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SELECT d.department_name, e.last_name, e.salary , ROW_NUMBER() OVER ( PARTITION BY e.department_id ORDER BY e.salary) AS rownumber , RANK() OVER ( PARTITION BY e.department_id ORDER BY e.salary) AS rank , DENSE_RANK() OVER ( PARTITION BY e.department_id ORDER BY e.salary) AS drank FROM employees e, departments d WHERE e.department_id = d.department_id AND d.department_id IN ('20','30', '40') ORDER BY d.department_name, e.salary, e.last_name, rank; DEPARTMENT LAST_NAME SALARY ROWNUMBER RANK DRANK ---------- ---------- ------- ---------- ----- ----- Human Reso Mavris 6500 1 1 1 Marketing Fay 6000 1 1 1 Marketing Hartstein 13000 2 2 2 Purchasing Colmenares 2500 1 1 1 Purchasing Himuro 2600 2 2 2 Purchasing Baida 2900 3 3 3 Purchasing Tobias 2900 4 3 3 Purchasing Khoo 3100 5 5 4 Purchasing Raphaely 11000 6 6 5 9 rows selected.Summary: in this tutorial, you will learn about another named PL/SQL block called an Oracle trigger.And then OVER this subset of your data, the ROW_NUMBER function is executed, resulting in a rownumbering foreach item in the subset of data.Notice in the Row Num result that all numbers are unique for a department.Using the SCOTT schema, for each employee we want to know how many other people are in their department. -- Non-ANSI Syntax SELECT e.ename AS employee_name, dc.dept_count AS emp_dept_count FROM emp e, (SELECT deptno, COUNT(*) AS dept_count FROM emp GROUP BY deptno) dc WHERE e.deptno = dc.deptno; -- ANSI Syntax SELECT e.ename AS employee_name, dc.dept_count AS emp_dept_count FROM emp e JOIN (SELECT deptno, COUNT(*) AS dept_count FROM emp GROUP BY deptno) dc ON e.deptno = dc.deptno; -- Non-ANSI Syntax WITH dept_count AS ( SELECT deptno, COUNT(*) AS dept_count FROM emp GROUP BY deptno) SELECT e.ename AS employee_name, dc.dept_count AS emp_dept_count FROM emp e, dept_count dc WHERE e.deptno = dc.deptno; -- ANSI Syntax WITH dept_count AS ( SELECT deptno, COUNT(*) AS dept_count FROM emp GROUP BY deptno) SELECT e.ename AS employee_name, dc.dept_count AS emp_dept_count FROM emp e JOIN dept_count dc ON e.deptno = dc.deptno; The difference seems rather insignificant here.What if we also want to pull back each employees manager name and the number of people in the managers department? -- Non-ANSI Syntax SELECT e.ename AS employee_name, dc1.dept_count AS emp_dept_count, m.ename AS manager_name, dc2.dept_count AS mgr_dept_count FROM emp e, (SELECT deptno, COUNT(*) AS dept_count FROM emp GROUP BY deptno) dc1, emp m, (SELECT deptno, COUNT(*) AS dept_count FROM emp GROUP BY deptno) dc2 WHERE e.deptno = dc1.deptno AND = m.empno AND m.deptno = dc2.deptno; -- ANSI Syntax SELECT e.ename AS employee_name, dc1.dept_count AS emp_dept_count, m.ename AS manager_name, dc2.dept_count AS mgr_dept_count FROM emp e JOIN (SELECT deptno, COUNT(*) AS dept_count FROM emp GROUP BY deptno) dc1 ON e.deptno = dc1.deptno JOIN emp m ON = m.empno JOIN (SELECT deptno, COUNT(*) AS dept_count FROM emp GROUP BY deptno) dc2 ON m.deptno = dc2.deptno; -- Non-ANSI Syntax WITH dept_count AS ( SELECT deptno, COUNT(*) AS dept_count FROM emp GROUP BY deptno) SELECT e.ename AS employee_name, dc1.dept_count AS emp_dept_count, m.ename AS manager_name, dc2.dept_count AS mgr_dept_count FROM emp e, dept_count dc1, emp m, dept_count dc2 WHERE e.deptno = dc1.deptno AND = m.empno AND m.deptno = dc2.deptno; -- ANSI Syntax WITH dept_count AS ( SELECT deptno, COUNT(*) AS dept_count FROM emp GROUP BY deptno) SELECT e.ename AS employee_name, dc1.dept_count AS emp_dept_count, m.ename AS manager_name, dc2.dept_count AS mgr_dept_count FROM emp e JOIN dept_count dc1 ON e.deptno = dc1.deptno JOIN emp m ON = m.empno JOIN dept_count dc2 ON m.deptno = dc2.deptno; WITH dept_count AS ( SELECT /* MATERIALIZE */ deptno, COUNT(*) AS dept_count FROM emp GROUP BY deptno) SELECT ...-- DROP TABLE EMP PURGE; -- DROP TABLE DEPT PURGE; CREATE TABLE DEPT ( DEPTNO NUMBER(2) CONSTRAINT PK_DEPT PRIMARY KEY, DNAME VARCHAR2(14), LOC VARCHAR2(13) ) ; CREATE TABLE EMP ( EMPNO NUMBER(4) CONSTRAINT PK_EMP PRIMARY KEY, ENAME VARCHAR2(10), JOB VARCHAR2(9), MGR NUMBER(4), HIREDATE DATE, SAL NUMBER(7,2), COMM NUMBER(7,2), DEPTNO NUMBER(2) CONSTRAINT FK_DEPTNO REFERENCES DEPT ); INSERT INTO DEPT VALUES (10,'ACCOUNTING','NEW YORK'); INSERT INTO DEPT VALUES (20,'RESEARCH','DALLAS'); INSERT INTO DEPT VALUES (30,'SALES','CHICAGO'); INSERT INTO DEPT VALUES (40,'OPERATIONS','BOSTON'); INSERT INTO EMP VALUES (7369,'SMITH','CLERK',7902,to_date('','dd-mm-yyyy'),800, NULL,20); INSERT INTO EMP VALUES (7499,'ALLEN','SALESMAN',7698,to_date('20-2-1981','dd-mm-yyyy'),1600,300,30); INSERT INTO EMP VALUES (7521,'WARD','SALESMAN',7698,to_date('22-2-1981','dd-mm-yyyy'),1250,500,30); INSERT INTO EMP VALUES (7566,'JONES','MANAGER',7839,to_date('2-4-1981','dd-mm-yyyy'),2975, NULL,20); INSERT INTO EMP VALUES (7654,'MARTIN','SALESMAN',7698,to_date('28-9-1981','dd-mm-yyyy'),1250,1400,30); INSERT INTO EMP VALUES (7698,'BLAKE','MANAGER',7839,to_date('1-5-1981','dd-mm-yyyy'),2850, NULL,30); INSERT INTO EMP VALUES (7782,'CLARK','MANAGER',7839,to_date('9-6-1981','dd-mm-yyyy'),2450, NULL,10); INSERT INTO EMP VALUES (7788,'SCOTT','ANALYST',7566,to_date('13-JUL-87','dd-mm-rr')-85,3000, NULL,20); INSERT INTO EMP VALUES (7839,'KING','PRESIDENT', NULL,to_date('','dd-mm-yyyy'),5000, NULL,10); INSERT INTO EMP VALUES (7844,'TURNER','SALESMAN',7698,to_date('8-9-1981','dd-mm-yyyy'),1500,0,30); INSERT INTO EMP VALUES (7876,'ADAMS','CLERK',7788,to_date('13-JUL-87', 'dd-mm-rr')-51,1100, NULL,20); INSERT INTO EMP VALUES (7900,'JAMES','CLERK',7698,to_date('3-12-1981','dd-mm-yyyy'),950, NULL,30); INSERT INTO EMP VALUES (7902,'FORD','ANALYST',7566,to_date('3-12-1981','dd-mm-yyyy'),3000, NULL,20); INSERT INTO EMP VALUES (7934,'MILLER','CLERK',7782,to_date('23-1-1982','dd-mm-yyyy'),1300, NULL,10); COMMIT; clause, or subquery factoring clause, is part of the SQL-99 standard and was added into the Oracle SQL syntax in Oracle 9.2.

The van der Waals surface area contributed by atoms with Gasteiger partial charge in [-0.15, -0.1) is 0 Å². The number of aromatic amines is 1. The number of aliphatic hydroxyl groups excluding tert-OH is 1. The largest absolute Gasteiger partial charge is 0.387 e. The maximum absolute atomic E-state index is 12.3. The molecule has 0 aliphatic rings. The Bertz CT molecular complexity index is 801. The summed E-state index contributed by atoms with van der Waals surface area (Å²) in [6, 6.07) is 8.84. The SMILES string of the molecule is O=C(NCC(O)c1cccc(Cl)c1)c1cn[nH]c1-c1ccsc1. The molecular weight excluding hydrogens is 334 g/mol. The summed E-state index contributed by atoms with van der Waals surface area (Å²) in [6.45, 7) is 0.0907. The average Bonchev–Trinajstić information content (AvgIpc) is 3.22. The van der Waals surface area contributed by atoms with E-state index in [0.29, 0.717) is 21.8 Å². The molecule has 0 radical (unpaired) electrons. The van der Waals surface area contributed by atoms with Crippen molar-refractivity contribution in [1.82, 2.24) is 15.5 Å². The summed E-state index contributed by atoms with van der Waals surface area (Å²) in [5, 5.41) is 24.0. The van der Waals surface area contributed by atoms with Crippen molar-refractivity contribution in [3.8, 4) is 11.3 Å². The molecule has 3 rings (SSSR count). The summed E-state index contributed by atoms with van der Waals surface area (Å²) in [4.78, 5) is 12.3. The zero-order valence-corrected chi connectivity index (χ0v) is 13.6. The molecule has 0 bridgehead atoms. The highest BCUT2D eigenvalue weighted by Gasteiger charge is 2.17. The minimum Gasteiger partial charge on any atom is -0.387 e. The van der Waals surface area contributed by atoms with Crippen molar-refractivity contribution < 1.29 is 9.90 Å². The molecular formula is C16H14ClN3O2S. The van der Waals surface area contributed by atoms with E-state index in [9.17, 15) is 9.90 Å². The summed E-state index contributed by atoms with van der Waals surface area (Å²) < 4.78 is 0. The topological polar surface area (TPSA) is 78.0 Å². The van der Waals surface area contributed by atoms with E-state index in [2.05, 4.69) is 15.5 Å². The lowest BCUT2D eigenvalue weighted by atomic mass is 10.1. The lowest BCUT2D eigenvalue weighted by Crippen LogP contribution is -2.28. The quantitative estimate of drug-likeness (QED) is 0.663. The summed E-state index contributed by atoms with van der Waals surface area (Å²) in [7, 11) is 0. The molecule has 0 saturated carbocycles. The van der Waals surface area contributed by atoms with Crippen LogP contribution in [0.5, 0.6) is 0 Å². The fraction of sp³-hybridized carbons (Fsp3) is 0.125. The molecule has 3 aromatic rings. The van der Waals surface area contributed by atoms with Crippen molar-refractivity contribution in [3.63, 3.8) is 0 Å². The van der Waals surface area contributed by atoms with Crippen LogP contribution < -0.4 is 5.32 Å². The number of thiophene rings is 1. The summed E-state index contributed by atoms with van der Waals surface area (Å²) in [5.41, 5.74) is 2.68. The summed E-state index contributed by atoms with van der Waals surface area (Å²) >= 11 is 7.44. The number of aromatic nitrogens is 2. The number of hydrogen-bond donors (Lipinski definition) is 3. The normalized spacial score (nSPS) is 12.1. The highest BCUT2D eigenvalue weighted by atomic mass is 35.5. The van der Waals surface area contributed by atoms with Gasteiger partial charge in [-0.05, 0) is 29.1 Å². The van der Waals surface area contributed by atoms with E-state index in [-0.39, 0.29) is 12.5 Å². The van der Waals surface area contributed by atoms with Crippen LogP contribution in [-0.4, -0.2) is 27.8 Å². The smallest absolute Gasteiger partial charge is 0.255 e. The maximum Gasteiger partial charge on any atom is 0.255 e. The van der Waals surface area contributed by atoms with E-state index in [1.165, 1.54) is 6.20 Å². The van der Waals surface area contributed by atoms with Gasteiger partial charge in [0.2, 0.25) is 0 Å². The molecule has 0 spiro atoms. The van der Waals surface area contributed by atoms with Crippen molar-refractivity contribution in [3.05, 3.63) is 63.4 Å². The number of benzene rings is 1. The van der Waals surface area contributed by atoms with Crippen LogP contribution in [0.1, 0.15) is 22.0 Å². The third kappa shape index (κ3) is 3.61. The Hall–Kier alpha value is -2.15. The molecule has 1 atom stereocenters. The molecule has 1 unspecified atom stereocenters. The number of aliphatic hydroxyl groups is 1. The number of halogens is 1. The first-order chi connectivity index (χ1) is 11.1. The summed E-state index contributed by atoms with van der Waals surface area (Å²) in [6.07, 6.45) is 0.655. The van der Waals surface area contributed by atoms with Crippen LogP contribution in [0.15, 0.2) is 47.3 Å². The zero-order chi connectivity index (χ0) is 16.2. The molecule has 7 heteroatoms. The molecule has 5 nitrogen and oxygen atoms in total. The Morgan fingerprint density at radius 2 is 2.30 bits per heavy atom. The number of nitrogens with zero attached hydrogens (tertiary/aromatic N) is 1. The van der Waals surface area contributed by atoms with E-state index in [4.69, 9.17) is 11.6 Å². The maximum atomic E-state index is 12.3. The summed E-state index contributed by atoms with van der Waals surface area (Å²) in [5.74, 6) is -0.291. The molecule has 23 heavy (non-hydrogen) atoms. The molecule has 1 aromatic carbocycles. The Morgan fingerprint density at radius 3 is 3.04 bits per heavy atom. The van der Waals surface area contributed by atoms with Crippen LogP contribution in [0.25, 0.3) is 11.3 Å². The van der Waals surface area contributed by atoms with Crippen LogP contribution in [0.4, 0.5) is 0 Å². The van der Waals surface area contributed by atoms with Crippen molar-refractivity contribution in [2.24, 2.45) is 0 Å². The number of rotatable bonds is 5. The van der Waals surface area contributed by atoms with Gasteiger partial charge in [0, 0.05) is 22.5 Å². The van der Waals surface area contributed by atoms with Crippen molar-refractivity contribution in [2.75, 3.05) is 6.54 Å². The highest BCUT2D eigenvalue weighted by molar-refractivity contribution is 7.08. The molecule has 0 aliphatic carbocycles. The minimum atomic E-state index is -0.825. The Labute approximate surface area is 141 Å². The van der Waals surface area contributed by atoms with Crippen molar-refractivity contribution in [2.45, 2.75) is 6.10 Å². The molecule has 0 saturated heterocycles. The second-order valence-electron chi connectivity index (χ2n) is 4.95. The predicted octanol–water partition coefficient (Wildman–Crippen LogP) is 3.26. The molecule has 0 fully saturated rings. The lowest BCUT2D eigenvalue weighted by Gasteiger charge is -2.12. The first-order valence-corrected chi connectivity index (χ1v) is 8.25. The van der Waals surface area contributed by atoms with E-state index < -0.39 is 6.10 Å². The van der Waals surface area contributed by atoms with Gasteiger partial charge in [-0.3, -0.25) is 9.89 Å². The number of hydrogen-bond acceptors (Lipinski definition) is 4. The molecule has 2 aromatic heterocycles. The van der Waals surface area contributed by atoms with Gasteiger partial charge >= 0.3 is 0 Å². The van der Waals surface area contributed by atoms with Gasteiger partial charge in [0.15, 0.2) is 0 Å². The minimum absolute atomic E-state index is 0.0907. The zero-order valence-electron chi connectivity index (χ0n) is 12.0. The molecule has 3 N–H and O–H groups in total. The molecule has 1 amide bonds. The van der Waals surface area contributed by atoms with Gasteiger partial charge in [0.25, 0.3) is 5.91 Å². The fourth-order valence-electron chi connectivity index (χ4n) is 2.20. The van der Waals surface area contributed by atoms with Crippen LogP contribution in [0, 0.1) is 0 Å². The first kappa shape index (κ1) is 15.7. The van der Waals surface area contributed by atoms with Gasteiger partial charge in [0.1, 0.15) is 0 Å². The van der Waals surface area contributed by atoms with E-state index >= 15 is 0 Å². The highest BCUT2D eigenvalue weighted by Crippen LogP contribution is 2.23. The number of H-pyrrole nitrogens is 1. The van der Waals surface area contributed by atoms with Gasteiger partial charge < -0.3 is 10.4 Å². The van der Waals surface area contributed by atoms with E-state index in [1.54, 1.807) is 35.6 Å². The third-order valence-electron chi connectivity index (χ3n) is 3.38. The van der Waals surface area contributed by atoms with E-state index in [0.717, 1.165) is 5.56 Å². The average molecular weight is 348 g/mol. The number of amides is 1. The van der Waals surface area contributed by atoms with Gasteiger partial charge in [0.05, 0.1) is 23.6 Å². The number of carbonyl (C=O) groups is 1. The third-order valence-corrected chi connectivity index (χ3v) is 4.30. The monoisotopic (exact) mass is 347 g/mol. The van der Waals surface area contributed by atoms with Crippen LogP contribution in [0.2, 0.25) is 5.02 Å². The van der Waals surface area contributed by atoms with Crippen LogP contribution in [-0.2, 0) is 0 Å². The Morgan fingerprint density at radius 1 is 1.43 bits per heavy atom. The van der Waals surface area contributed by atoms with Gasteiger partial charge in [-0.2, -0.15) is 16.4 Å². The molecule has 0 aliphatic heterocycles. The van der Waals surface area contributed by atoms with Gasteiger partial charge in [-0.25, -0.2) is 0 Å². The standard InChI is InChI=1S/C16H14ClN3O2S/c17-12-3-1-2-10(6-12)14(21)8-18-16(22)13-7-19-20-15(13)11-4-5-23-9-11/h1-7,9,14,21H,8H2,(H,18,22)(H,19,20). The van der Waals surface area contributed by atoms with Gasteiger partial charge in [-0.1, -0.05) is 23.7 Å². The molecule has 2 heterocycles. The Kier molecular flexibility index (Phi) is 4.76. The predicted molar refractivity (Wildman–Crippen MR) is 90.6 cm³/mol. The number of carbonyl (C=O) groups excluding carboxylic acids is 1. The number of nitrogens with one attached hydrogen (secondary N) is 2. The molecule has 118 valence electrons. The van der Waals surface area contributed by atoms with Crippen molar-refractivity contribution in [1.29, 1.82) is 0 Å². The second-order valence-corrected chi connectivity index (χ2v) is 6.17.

Note that if a trigger is disabled, it is not fired when the triggering event occurs.WITH dept_count AS ( SELECT /* INLINE */ deptno, COUNT(*) AS dept_count FROM emp GROUP BY deptno) SELECT ...WITH dept_costs AS ( SELECT dname, SUM(sal) dept_total FROM emp e, dept d WHERE e.deptno = d.deptno GROUP BY dname), avg_cost AS ( SELECT SUM(dept_total)/COUNT(*) avg FROM dept_costs) SELECT * FROM dept_costs WHERE dept_total SELECT value FROM v$diag_info WHERE name = 'Default Trace File'; VALUE -------------------------------------------------------------------------------- /u01/app/oracle/diag/rdbms/cdb1/cdb1/trace/cdb1_ora_4278SQL The following abbreviated output shows some points of interest in the resulting trace file.The advantage of the latter is that repeated references to the subquery may be more efficient as the data is easily retrieved from the temporary table, rather than being requeried by each reference.You should assess the performance implications of the clause can be used to reduce repetition and simplify complex SQL statements.